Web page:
Book trolley laden with D H Lawrence printed materials

November 24, 2021, by Kathryn Steenson

From Reader to Volunteer: an exciting, satisfying, and inspiring experience

This is a guest post written by former UoN MA English Literature student, and now University of Birmingham PhD student, Buxi Duan.

Hi, my name is Buxi Duan. Since this June, I’ve been working as a volunteer at UoN’s Manuscripts and Special Collections, cataloguing thirteen boxes of materials related to (one of) the most famous Nottingham writer, D. H. Lawrence.

Earlier this year, Nottingham Local Studies Library transferred these materials related to Lawrence – ranging from photocopies of journal articles to BBC scripts – to MSC. Yes indeed, MSC holds a wide range of materials related to Lawrence, most of which are unavailable in any other British libraries! (Do check their online catalogue here) With an ambition to make their D. H. Lawrence gems accessible to a wider audience, MSC is leading a two-year AHRC funded project ‘Unlocking the D. H. Lawrence collection’. These materials from Nottingham local studies library will become a great addition to MSC’s Lawrence universe.

Book trolley laden with D H Lawrence printed materials

Trolley of D H Lawrence printed material waiting to come to Manuscripts and Special Collections.

Book trolley laden with books and some box files stacked on the floor next to it

Trolley of D H Lawrence printed material from Angel Row Local Studies Library

 

 

 

 

 

 

 

 

So, what’s my job as a cataloguing volunteer? As the job title suggests, my primary responsibility is to catalogue these materials on the trolley☝️. What I need to do is to list every item in a spreadsheet, briefly describe its content, and check whether MSC has already held a copy. Sounds a bit boring? Not to me, AT ALL! As a Lawrence enthusiast, it feels like a treasure hunt to bring new additions into the whole Lawrence collection. I’m currently doing a PhD on Lawrence’s polemical essays. So, after three years’ of visits, I’m pretty familiar with MSC’s existing Lawrence collection. Not exaggerating but I can literally remember some reference numbers. (Sometimes I don’t even remember my postcode!) So, one can just imagine how excited I was when I received an email saying that I could have the privilege to explore this unknown treasure island! On my first day here, there was a routine induction and while my supervisor, Sarah, brought me to MSC’s storage and showed me these materials, I think I understood Gollum. I was silently screaming: MY PRECIOUS!

Photo of a row of rolling library stacks taken from above.

D H Lawrence archive on the rolling stacks, as seen from above

Photo of shelves filled with labelled acid-free book boxes

Manuscripts of some of D H Lawrence’s short stories in the archive Store

 

 

 

 

 

 

 

 

Photo taken at floor level between two bays of rolling shelves filled with acid free archive boxes

D H Lawrence archive seen from below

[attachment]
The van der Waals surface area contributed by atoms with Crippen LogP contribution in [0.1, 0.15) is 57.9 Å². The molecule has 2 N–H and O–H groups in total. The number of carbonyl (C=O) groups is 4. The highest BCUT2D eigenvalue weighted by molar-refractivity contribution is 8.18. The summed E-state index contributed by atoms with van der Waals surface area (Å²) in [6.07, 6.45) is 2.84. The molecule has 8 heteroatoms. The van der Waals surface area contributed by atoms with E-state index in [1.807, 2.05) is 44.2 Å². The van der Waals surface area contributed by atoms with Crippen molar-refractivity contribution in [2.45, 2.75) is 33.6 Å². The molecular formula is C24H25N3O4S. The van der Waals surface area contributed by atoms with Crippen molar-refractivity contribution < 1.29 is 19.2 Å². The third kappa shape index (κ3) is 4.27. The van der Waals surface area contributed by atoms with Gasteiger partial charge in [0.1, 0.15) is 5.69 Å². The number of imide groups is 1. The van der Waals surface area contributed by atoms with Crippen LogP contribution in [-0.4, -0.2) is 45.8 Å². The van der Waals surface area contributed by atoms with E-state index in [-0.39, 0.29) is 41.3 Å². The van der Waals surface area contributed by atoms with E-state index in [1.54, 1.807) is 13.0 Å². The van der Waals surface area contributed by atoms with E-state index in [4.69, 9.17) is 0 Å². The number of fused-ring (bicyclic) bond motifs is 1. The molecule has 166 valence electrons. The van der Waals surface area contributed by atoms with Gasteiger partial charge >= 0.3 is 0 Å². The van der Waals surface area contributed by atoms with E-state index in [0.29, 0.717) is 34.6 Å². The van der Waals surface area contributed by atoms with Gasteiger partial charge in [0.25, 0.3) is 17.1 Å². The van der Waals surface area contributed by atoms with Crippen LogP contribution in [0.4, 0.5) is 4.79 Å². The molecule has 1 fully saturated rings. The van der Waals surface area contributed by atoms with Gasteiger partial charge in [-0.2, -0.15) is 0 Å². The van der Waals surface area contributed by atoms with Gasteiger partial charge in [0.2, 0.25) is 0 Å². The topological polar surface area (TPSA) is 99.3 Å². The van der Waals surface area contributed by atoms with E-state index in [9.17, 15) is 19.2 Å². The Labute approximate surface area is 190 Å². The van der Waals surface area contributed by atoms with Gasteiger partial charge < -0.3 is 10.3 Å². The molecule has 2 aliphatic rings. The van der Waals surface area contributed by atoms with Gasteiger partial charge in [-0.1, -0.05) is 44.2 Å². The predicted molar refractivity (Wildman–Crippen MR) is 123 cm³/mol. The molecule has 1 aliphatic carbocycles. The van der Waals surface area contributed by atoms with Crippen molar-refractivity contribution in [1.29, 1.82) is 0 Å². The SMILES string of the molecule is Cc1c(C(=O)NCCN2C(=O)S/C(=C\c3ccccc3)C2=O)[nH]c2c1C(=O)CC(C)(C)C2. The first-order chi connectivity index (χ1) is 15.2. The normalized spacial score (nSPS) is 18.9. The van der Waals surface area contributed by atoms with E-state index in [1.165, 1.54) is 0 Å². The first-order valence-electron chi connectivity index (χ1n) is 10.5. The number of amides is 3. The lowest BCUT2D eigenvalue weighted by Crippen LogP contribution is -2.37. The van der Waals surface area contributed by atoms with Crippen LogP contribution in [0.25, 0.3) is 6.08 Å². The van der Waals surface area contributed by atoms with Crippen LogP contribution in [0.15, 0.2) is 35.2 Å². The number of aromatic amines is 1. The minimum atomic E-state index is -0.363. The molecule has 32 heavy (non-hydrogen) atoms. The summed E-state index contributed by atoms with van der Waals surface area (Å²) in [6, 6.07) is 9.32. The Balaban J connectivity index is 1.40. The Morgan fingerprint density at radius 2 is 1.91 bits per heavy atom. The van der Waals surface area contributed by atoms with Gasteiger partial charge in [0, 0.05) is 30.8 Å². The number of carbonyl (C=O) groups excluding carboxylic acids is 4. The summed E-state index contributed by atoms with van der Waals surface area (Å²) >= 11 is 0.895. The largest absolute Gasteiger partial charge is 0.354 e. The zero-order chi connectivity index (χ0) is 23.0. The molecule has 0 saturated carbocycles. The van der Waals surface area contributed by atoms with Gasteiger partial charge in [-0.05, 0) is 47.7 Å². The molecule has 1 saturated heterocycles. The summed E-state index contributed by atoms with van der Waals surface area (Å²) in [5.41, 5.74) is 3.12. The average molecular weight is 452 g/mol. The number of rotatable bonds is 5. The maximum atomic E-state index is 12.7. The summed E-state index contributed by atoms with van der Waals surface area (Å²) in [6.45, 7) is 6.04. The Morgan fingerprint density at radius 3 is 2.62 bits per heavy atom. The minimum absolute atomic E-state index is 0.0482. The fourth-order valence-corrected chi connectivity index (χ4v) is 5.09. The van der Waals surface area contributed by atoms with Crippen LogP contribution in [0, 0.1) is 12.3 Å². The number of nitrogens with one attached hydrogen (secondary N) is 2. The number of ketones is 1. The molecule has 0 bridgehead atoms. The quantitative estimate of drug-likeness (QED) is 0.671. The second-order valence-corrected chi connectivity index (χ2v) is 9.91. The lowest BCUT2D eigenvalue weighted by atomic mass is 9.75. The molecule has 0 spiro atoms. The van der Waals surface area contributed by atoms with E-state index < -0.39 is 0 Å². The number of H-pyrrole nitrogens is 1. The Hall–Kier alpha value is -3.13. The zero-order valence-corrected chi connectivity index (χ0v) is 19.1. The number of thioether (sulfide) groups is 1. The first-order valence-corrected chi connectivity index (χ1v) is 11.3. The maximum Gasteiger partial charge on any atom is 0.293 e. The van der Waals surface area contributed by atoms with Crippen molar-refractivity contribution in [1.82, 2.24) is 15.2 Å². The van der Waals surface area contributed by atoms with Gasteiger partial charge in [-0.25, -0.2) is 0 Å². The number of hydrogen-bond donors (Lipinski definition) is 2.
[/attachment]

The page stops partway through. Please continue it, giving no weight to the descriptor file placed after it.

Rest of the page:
Photo of static shelves in the Store

More archive boxes in the Store!

 

 

 

 

 

 

 

 

 

 

Cataloguing these archives was an invaluable experience. Not only did I develop an efficient (well, I think) working pattern sorting archives, which I immediately adapted into my own research, but I realised that there are plenty of opportunities to introduce Lawrence beyond academia. The Lawrence materials at MSC I often request and read are manuscripts and scholarly editions. But this opportunity brought me into a new world of other possible activities beyond academia, such as the exhibition ‘Young Lorenzo’ held at Nottingham Castle in the 1970s and radio scripts discussing Lawrence’s masterpieces. Inspired by these materials, I’m developing an interactive online project, ‘Mapping D. H. Lawrence’, to pinpoint Lawrence’s footsteps around the world on historical and modern maps. To me, it is this experience that encouraged me to take part in public engagement activities and to think creatively about how to present my research to non-specialist audiences.

Young man standing looking at some volumes laid out on book cushions and foam supports in the archive Store

Buxi and Lawrence in the Store

If you’re interested in archival studies or plan to pursue a career in this field, volunteering at MSC is definitely a smart choice. A quiet reading room where you can keep concentrated, patient supervisor and helpful colleagues from whom you can learn a lot: MSC is SUPER! Just a little reminder: it might take a long time before a confirmed position as it’s highly competitive! (I waited a year!) But believe me, it’s worth the wait.

If you want to know more, just DM me on Twitter @buxi_duan. Always happy to share!😊

If this has inspired you, click here to find out more about the D. H. Lawrence collections. You can email us mss.library@nottingham.ac.uk to make an appointment to visit the Reading Room or ask about volunteering here. Or, follow us @mssUniNott on Twitter, Instagram and our newsletter for more about our collections and placements more generally.

Posted in Guest blogs